So, as you can see, you can't rely on how such an expression will be resolved since we all disagree on what the answer is.
I suggest you consider getting a different book to learn from. ;)
The first exercise assumes a lot. Let's assume that when we say "first byte", we're talking about the fist sequence of eight bits that aren't all zero, counting bytes from the big end, but counting bits within them from the small end. Then
I think that's right.
2321 = base2(0000100100010001) //if this isn't duh to you, just look up binary representation. No big deal.
2321 -> 00001001 00010001
00001001 = base10(9)
00010001 = base10(17)
*beat me to it*
hi sorry to say both are wrong as far as i know the answer i going to be 4
Originally Posted by MWalden
in the expression
c=2and b=0 and a=9
after the expression is evaluated c=1 and b=1 and a=9;
> (b++ - --b)
As soon as this appeared, the whole expression (and by extension the whole program) became undefined.
All the explained "answers" given are plausible, wrong, and useless all at the same time.
If you want a consistent answer, don't invoke undefined behaviour in your code.
And tell us what book you're reading, so that we can warn away other newbies in the future. It seems to be one dreadful thing. (Herbert Schildt, by chance?)
Game Programming All In One by Bruno Miguel Teixeira de Sousa is the book and it does assume I program with microsoft Visual C++, but I use dev. Could someone suggest me a better book maybe?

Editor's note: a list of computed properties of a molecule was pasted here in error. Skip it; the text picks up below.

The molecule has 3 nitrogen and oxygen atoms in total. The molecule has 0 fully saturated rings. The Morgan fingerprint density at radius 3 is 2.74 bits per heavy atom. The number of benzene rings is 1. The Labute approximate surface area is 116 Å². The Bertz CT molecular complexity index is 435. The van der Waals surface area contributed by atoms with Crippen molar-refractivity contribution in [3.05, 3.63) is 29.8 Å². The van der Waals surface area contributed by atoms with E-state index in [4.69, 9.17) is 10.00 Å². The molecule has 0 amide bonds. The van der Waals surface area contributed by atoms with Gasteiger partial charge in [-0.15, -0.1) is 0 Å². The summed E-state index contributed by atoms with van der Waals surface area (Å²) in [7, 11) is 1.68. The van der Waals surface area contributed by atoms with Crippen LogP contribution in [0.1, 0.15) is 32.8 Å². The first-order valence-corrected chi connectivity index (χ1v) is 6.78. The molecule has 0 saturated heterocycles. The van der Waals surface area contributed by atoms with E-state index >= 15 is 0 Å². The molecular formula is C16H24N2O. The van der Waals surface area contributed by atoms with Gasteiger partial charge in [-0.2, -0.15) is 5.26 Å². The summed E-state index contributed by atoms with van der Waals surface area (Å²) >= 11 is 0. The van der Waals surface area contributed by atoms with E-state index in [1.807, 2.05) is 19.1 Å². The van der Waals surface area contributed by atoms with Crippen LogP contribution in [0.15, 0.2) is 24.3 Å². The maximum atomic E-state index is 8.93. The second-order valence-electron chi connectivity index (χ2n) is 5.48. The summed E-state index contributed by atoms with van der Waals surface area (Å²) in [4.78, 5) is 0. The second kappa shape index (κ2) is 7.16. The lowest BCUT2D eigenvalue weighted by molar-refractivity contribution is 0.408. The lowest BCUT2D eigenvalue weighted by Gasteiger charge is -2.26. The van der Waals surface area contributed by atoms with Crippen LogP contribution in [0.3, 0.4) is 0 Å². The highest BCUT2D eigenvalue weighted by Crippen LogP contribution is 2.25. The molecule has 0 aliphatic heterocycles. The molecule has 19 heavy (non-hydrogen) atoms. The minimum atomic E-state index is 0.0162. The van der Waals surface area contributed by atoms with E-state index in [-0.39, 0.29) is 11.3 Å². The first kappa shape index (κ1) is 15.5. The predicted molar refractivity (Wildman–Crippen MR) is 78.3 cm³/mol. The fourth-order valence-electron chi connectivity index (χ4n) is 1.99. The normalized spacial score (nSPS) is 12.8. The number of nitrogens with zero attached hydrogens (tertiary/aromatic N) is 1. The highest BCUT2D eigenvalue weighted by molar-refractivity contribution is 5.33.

I like this book so far, I am probably going to finish this one first as that was the only problem I ran into so far. It gives alot of examples dealing with basic games which are fun to program. I just programed a text based craps game, pretty cool for first program. It will eventually get into windows programming, direct x, physics engines, AI, etc. I'm sure it will not explain every detail but just give the general idea of how to do it. Anyway this is the type of thing I want to learn if there are better books to accomplish this goal?
I also want to learn how to communicate over the internet with software, for games, programs etc..
Thanks for the help guys, I understand now.
I don't think it's a good idea to pack everything from basic C++ up to DirectX-based graphics and AI into one book. It sounds like a receipt for disaster.
We have a sticky thread for book recommendations. Most of these books are about the language basics.
Note that those books are the ones recommended by the webmaster, not by the forum members. I would actually put C++ Without Fear on a not recommended list.
The sticky thread here: http://cboard.cprogramming.com/cplusplus-programming/74078-cplusplus-book-recommendations.html is what CornedBee was referring to.
Argh. I'm sick of people writing books who have no business writing books. The proper answer to that question is "I have no idea."
Originally Posted by MWalden
No problem to have an idea here...
Originally Posted by brewbuck
Take a calculator (Scientific view)
Switch to Hex
9 goes to the High byte
0x11 goes to the Low Byte
Enter 11 (In Hex) switch to decimal - 17
Ah, but what is the high and what is the low byte?
For that matter, how do you know you have 8-bit bytes?
Assuming these things just causes trouble later on. You should seriously not make these assumptions. It only makes sense when doing math and examining binary, that we as humans, keep all of of the numbers in big-endian format. Computers are not humans, though.